Monday, November 11, 2019

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Day Six: Best Story and Screenplay, 1954

The screenplay categories always have room for surprises. On the Waterfront being nominated is no surprise, and nor, I think, is it particularly shocking that the latest Joseph L. Mankiewicz joint The Barefoot Contessa or a hit biopic like The Glenn Miller Story have spots here as well. But in what other category could you find these three Oscar-friendly titles up against a quaint British comedy about marriage and classic car aficionados like Genevieve, or a Danny Kaye comic thriller about a ventriloquist entangled with spies like Knock on WoodWriters love weird shit, and God bless them for it.

Let's take a look, after the jump.

The Barefoot Contessa
Joseph L. Mankiewicz
past two-time winner, fifth and final nomination for writing; WGA Awards nominee for Best Written Drama

Making his leading lady a sketch of a person is vital to the theme of men's projected narratives, yet it also feels like a crutch for an under-developed character. His cynical takes on the screen trade are funny, yet repeated so often they get tired - how often do we hear variations on, "This isn't one of your screenplays"? Overblown dialogue in an undercooked story.

William Rose
first of four nominations

A simple story about classic car obsessives that uses that vehicle (ha!) to talk about the values of the post-war middle class: friendships built on competition, with hobbies as battlegrounds; modern marriages and independent women returning to the role of Wife and Homemaker; and the importance of trumpet solos. Clever in its execution of this discussions and observations without compromising its lighter-than-air tone.

The Glenn Miller Story
Valentine Davies and George Brodney
past writing winner, third and final writing nomination for Davies; first and only nomination for Brodney; WGA Awards nominee for Best Written Musical

Gotta say, as "studio biopic" as it is, the seams are not as obvious as they are in films like, say, Night and Day. The central relationship is built beautifully, the jokes work, the constant ebb and flow of success in the first half feel authentic. Even the invented conceit of Glenn's dislike of his wife's favorite song, "Little Brown Jug", is executed without over-emphasis, leading to an effective payoff.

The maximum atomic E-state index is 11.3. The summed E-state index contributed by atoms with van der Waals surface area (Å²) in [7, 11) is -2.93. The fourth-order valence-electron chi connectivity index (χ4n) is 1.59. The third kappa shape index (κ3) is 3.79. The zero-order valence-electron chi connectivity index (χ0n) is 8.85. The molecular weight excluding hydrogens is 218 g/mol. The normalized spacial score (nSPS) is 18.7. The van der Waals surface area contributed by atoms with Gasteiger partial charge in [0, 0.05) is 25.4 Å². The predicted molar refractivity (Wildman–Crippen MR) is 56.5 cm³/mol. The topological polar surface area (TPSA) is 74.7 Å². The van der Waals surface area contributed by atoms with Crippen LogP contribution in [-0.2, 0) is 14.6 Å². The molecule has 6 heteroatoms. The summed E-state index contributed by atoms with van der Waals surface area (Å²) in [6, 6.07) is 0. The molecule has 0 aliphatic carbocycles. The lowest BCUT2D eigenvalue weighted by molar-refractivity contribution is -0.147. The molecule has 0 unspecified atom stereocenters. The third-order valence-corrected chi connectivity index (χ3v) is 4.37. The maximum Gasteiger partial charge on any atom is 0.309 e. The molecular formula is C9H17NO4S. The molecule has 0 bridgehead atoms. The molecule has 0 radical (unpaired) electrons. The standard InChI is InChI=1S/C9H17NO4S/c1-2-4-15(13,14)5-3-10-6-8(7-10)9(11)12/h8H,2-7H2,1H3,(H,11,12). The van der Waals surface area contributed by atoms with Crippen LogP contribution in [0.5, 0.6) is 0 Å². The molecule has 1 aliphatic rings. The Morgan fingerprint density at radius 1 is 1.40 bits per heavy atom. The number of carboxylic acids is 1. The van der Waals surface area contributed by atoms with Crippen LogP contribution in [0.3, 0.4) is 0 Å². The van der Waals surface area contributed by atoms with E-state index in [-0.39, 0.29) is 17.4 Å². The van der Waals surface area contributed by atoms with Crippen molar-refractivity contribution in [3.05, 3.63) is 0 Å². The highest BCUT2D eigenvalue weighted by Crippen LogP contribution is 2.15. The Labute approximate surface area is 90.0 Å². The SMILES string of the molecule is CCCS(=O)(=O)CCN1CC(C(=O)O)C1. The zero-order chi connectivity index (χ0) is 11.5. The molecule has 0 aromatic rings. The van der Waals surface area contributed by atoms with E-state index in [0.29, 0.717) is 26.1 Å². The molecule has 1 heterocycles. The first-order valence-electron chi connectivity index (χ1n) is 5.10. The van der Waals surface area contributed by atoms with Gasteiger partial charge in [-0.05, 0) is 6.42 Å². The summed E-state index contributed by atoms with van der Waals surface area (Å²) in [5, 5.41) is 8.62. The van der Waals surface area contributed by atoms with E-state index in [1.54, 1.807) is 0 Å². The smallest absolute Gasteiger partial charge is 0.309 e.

Knock on Wood
Norman Panama and Melvin Frank
second of three nominations for Panama; second of four writing nominations for Frank; WGA Awards nominee for Best Written Comedy

Comic thrillers are difficult to execute, but damn, Panama and Frank get it right! The confusing web of deceit, the unlikely tricks of the everyman hero, the extremely vague but vital raison d'ĂȘtre, all the best thriller elements are amplified and spoofed credibly, wonderfully. The summing-up of it all at the end is perfectly hilarious.

On the Waterfront
Budd Schulberg
first and only nomination; WGA Awards winner for Best Written Drama

"Suggested" by a series of articles published in the New York Sun in 1948, but Schulberg did indeed put in the work in researching and making a story out of the mob-run waterfront. And it's a goodie, a story of redemption, taking on corruption while underlining the true purpose of a union. His dialogue stays true to the rhythms and vocabulary of the working class - even the preacher speaks with grit.


The Oscar went to On the Waterfront - no big shock there, it was winning everything:

But it's also "no big shock" because, hell, it deserves it. My vote goes to:


Tomorrow, the nominees for Best Score, both Dramatic Or Comedy and Musical: The Caine MutinyCarmen JonesGenevieveThe Glenn Miller Story, The High and the Mighty, On the Waterfront, Seven Brides for Seven Brothers, The Silver ChaliceA Star is Born, and There's No Business Like Show Business.

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